• WordNet 3.6
    • adj abhorrent offensive to the mind "an abhorrent deed","the obscene massacre at Wounded Knee","morally repugnant customs","repulsive behavior","the most repulsive character in recent novels"
    • ***
Webster's Revised Unabridged Dictionary
    • Abhorrent Abhorring; detesting; having or showing abhorrence; loathing; hence, strongly opposed to; as, abhorrent thoughts. "The persons most abhorrent from blood and treason.""The arts of pleasure in despotic courts
      I spurn abhorrent ."
    • Abhorrent Contrary or repugnant; discordant; inconsistent; -- followed by to. "Injudicious profanation, so abhorrent to our stricter principles."
    • Abhorrent Detestable. "Pride, abhorrent as it is."
    • ***
Century Dictionary and Cyclopedia
    • abhorrent Hating; detesting; struck with abhorrence.
    • abhorrent Exciting horror or abhorrence; very repulsive; detestable: as, abhorrent scenes; an abhorrent criminal or course of conduct.
    • abhorrent Contrary; utterly repugnant; causing aversion: formerly with from, now with to.
    • ***
Chambers's Twentieth Century Dictionary
    • adj Abhorrent detesting; repugnant (with of)
    • ***


  • Malcolm Muggeridge
    “There's nothing is this world more instinctively abhorrent to me than finding myself in agreement with my fellow-humans.”
  • James Joyce
    “There is no heresy or no philosophy which is so abhorrent to the church as a human being.”
  • Winston Churchill
    “Nothing can be more abhorrent to democracy than to imprison a person or keep him in prison because he is unpopular. This is really the test of civilization.”
  • Benjamin Disraeli
    “The question is this -- Is man an ape or an angel? My Lord, I am on the side of the angels. I repudiate with indignation and abhorrence these new fanged theories.”
  • Winston Churchill
    “Nothing can be more abhorrent to democracy than to imprison a person or keep him in prison because he is unpopular. This is really the test of civilisation.”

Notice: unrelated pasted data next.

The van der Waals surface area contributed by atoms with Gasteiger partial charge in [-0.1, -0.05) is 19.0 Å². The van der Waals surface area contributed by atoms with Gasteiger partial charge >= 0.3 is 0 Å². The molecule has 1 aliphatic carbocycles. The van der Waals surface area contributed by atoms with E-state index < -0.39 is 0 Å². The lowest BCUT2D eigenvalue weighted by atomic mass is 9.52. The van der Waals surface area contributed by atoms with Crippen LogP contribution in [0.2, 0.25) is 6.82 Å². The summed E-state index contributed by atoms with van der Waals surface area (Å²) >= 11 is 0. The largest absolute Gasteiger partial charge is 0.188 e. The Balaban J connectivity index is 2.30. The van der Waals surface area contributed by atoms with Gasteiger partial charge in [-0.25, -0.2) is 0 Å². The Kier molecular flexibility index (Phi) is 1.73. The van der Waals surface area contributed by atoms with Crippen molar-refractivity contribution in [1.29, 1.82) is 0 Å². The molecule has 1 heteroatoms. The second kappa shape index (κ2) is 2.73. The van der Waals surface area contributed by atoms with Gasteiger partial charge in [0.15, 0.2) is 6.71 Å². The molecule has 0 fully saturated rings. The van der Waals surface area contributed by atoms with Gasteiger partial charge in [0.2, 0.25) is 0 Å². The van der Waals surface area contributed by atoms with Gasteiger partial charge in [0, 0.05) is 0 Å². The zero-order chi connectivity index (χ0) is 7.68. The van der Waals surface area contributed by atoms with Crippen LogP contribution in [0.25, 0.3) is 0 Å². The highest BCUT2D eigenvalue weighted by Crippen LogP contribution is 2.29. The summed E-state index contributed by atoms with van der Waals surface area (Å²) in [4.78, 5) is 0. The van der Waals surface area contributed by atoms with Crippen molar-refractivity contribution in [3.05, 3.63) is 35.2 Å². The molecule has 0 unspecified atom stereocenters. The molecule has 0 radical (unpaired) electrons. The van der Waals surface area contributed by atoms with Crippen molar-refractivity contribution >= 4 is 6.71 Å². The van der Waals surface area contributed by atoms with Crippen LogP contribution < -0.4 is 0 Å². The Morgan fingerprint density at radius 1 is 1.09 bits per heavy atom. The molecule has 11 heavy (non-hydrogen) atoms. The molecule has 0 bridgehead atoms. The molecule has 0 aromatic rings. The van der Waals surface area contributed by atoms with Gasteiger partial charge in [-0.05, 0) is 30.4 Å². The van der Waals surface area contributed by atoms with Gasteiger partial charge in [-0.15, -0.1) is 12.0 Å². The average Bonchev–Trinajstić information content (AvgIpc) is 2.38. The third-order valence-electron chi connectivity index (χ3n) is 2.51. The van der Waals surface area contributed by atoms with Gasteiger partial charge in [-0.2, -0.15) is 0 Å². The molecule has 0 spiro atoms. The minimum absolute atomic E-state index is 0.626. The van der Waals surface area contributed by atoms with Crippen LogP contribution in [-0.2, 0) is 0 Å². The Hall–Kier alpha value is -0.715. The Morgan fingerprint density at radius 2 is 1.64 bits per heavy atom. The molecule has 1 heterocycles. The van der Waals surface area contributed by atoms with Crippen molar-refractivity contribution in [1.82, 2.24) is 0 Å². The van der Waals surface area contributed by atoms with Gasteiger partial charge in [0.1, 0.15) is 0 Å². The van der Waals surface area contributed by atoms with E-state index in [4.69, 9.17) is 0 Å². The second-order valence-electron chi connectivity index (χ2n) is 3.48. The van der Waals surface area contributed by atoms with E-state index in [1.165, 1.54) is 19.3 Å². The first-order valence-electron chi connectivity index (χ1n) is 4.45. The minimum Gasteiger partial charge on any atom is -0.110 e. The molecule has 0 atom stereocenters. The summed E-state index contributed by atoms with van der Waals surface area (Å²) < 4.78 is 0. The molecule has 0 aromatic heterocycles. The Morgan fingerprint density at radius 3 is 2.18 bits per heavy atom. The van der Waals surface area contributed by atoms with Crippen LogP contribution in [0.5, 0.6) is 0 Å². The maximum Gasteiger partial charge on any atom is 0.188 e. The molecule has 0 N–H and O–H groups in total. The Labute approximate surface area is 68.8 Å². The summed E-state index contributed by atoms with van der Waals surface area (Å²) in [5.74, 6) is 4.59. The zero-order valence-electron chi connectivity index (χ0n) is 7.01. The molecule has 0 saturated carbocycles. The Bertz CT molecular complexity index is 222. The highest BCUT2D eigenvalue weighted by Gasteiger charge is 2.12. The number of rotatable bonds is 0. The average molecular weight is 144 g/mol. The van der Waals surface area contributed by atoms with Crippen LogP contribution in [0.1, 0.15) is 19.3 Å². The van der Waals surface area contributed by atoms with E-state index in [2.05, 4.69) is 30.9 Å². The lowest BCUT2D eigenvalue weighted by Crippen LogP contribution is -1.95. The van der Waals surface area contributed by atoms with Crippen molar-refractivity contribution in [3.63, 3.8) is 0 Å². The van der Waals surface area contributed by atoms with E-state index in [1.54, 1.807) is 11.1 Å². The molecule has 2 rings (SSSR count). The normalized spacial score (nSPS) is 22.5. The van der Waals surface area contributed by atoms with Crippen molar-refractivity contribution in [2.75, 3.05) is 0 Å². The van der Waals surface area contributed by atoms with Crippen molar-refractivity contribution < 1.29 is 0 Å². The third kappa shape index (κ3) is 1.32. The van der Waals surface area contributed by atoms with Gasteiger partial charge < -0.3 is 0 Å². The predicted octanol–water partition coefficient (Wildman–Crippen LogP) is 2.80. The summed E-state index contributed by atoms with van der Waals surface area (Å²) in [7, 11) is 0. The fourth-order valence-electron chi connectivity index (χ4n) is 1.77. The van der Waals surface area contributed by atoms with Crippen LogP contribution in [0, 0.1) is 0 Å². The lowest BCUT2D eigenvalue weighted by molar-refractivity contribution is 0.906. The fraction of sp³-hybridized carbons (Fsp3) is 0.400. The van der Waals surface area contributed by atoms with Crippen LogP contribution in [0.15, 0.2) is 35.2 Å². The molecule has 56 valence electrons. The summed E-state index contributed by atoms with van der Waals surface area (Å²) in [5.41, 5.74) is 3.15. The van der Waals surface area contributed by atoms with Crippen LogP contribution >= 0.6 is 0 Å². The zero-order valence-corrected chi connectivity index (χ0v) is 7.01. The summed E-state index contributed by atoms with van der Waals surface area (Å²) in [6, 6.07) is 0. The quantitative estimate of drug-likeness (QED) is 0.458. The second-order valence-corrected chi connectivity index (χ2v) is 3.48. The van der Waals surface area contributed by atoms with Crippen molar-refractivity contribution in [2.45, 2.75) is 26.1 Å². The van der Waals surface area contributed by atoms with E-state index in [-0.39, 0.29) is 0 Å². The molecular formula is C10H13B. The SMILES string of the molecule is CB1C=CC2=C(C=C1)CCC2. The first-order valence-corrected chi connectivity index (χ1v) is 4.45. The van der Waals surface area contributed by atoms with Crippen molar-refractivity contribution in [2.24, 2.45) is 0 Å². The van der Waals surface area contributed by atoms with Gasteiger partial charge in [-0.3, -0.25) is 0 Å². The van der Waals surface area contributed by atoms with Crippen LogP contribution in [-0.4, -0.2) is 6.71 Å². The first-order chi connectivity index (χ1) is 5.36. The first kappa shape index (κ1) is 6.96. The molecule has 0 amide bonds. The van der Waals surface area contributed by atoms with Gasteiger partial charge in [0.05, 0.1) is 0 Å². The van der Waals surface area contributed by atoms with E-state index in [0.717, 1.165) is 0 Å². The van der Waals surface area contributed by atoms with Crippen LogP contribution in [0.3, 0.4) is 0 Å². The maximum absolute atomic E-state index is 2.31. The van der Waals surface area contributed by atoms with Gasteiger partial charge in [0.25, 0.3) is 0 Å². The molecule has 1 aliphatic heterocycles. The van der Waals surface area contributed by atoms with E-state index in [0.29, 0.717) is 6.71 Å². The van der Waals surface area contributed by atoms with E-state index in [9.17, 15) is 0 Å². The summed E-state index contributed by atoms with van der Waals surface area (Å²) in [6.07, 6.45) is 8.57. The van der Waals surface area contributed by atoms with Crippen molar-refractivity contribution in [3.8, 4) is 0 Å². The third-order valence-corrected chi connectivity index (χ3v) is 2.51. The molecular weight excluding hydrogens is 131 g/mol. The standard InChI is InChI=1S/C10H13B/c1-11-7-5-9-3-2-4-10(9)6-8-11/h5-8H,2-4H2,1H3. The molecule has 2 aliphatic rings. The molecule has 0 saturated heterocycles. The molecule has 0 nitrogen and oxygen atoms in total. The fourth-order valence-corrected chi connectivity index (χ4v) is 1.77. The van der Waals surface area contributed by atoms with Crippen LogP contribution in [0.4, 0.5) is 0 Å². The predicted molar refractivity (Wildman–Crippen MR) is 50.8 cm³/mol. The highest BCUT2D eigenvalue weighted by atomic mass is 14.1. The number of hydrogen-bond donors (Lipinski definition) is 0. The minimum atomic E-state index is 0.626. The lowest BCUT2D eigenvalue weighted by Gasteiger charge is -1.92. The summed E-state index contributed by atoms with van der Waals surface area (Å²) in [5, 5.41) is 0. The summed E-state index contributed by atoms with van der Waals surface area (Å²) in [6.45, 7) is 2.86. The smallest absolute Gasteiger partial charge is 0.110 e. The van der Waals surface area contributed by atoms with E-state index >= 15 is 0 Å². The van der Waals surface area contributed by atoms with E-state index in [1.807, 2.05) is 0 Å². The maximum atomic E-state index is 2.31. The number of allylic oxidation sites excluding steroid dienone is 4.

Webster's Revised Unabridged Dictionary
L. abhorens, -rentis, p. pr. of abhorrere,
Chambers's Twentieth Century Dictionary
L. abhorrēre, from ab, from, and horrēre. See Horror.


In literature:

Thou knowest that the old paths are best, and livest in most pious abhorrence of all amendment.
"The Saint's Tragedy" by Charles Kingsley
The revolting sight of the gorged vultures made me turn my back on the towers with ill-concealed abhorrence.
"A further contribution to the study of the mortuary customs of the North American Indians" by H. C. Yarrow
Fasting, under that name, she held in abhorrence.
"John Caldigate" by Anthony Trollope
Ostentation, display, lavish expenditure would have been abhorrent alike to his taste and his principles.
"Collections and Recollections" by George William Erskine Russell
Your wife has deserted you, has fled in abhorrence of you.
"Chivalry" by James Branch Cabell
To the scientific mind, intuitions are abhorrent.
"The Uttermost Farthing" by R. Austin Freeman
Nor did he hate those bright Italian lakes with nearly so strong a feeling of abhorrence.
"Mr. Scarborough's Family" by Anthony Trollope